Similarly haunting is the desperate, disappointing “ping” you hear upon frantically attempting to administer a med pack — when you have none — seconds before becoming a Necromorph snack. Combine these additive aural touches with the controller’s game-enhancing feedback features, and those seeking the absolute scariest version of Dead Space will want to consider braving the Ishimura from behind a DualSense.
Dead Space’s detail-drenched setting puts you in the scariest spacecraft this side of “Alien”’s Nostromo, but its cinema-rivaling audio and visual presentation also, er, bleed into the gameplay. The original game introduced a novel dismemberment feature, forgoing the usual head-and-torso kills for more strategic, limb-cutting combat. The remake retains this appendage-severing system, but like everything else, pushes it to new, gruesome heights.
As you attempt to systematically separate Necromorphs from their arms and legs, you’ll strip away their skin, bone and muscle. But more than simply turning our stomachs, the graphic flaying can reveal an enemy’s weaknesses — like an exposed organ — as well as indicate how close they are to drawing their last breath.
It’s a satisfying, if sickening, system that’s made all the more rewarding by Isaac’s arsenal of mining tools. Most of his weaponized instruments utilize “ammo,” like precision laser blasts and buzzing saw blades, that’s especially good at littering the Ishimura with the lopped limbs of your victims. And this is before you consider their alternate fire modes and upgrade paths, which only increase their ability to paint the ship red as you progress. It’s saying a lot that the least satisfying weapon to use is a powerful pulse rifle any space marine would be proud to wield.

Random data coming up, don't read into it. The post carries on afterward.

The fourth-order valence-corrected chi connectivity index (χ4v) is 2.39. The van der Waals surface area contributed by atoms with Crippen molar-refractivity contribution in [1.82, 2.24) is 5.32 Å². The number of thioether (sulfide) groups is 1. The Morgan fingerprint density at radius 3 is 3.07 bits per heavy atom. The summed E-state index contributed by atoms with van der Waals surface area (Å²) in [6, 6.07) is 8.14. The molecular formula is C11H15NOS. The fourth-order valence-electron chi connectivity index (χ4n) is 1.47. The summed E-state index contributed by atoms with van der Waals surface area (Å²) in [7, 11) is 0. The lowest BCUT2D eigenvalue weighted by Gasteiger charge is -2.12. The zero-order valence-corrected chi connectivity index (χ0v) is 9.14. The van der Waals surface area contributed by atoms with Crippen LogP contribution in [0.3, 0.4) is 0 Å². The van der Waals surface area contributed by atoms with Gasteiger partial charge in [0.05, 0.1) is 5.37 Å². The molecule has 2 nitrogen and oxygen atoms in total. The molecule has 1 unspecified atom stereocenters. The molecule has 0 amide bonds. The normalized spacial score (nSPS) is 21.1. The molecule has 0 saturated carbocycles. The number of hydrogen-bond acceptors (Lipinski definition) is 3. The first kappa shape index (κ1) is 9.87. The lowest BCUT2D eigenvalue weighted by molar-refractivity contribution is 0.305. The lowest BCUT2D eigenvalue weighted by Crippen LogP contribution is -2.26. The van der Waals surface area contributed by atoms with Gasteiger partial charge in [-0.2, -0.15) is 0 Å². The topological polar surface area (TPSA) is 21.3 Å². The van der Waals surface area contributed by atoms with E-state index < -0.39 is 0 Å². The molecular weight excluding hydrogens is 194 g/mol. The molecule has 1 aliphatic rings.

Combat is further supported by stasis and kinesis powers, which also play a welcome part in solving puzzles. The former slows enemies in their tracks, while the latter, a Force-like skill, allows you to impale baddies with environmental objects — or their own detached limbs if you’re feeling creative. As with the mining tools, these abilities benefit from enhancements and upgrades unlocked and invested in on a skill tree.
Many survival horror experiences are built around, well, surviving, often reducing combat to an afterthought. It’s notable, then, that Dead Space not only retains the stay-alive appeal and tension of the genre, but backs it up with an absolute banger of a combat system. This was true of the title back in 2008, but thanks to the remake’s myriad enhancements, it hits even harder today.
Changes worth dying for
Like a victim’s flesh that’s fused with the Ishimura’s walls, Dead Space sticks closely to its roots. But while it refines and polishes what worked the first time around, it also strays from its predecessor’s format to both enhance the existing experience and elevate it to the standards of today’s games.
Isaac, a silent protagonist in the original game, now speaks. Performed by Gunner Wright — the same actor who voiced him in Dead Space 2 and 3 — his reactions to the escalating horrors he faces, as well as his frantic interactions with others on his team, now feel far more authentic and emotional.
The ship has also received an updated layout, containing some new rooms and paths, resulting in a more organic, interconnected feel. That latter aspect is especially apparent in how it introduces previously unavailable options for exploration and travel. As in 2008, players can access a tram to get to the ship’s dedicated sectors, but those feeling adventurous can now brave some of these lengthier treks on foot.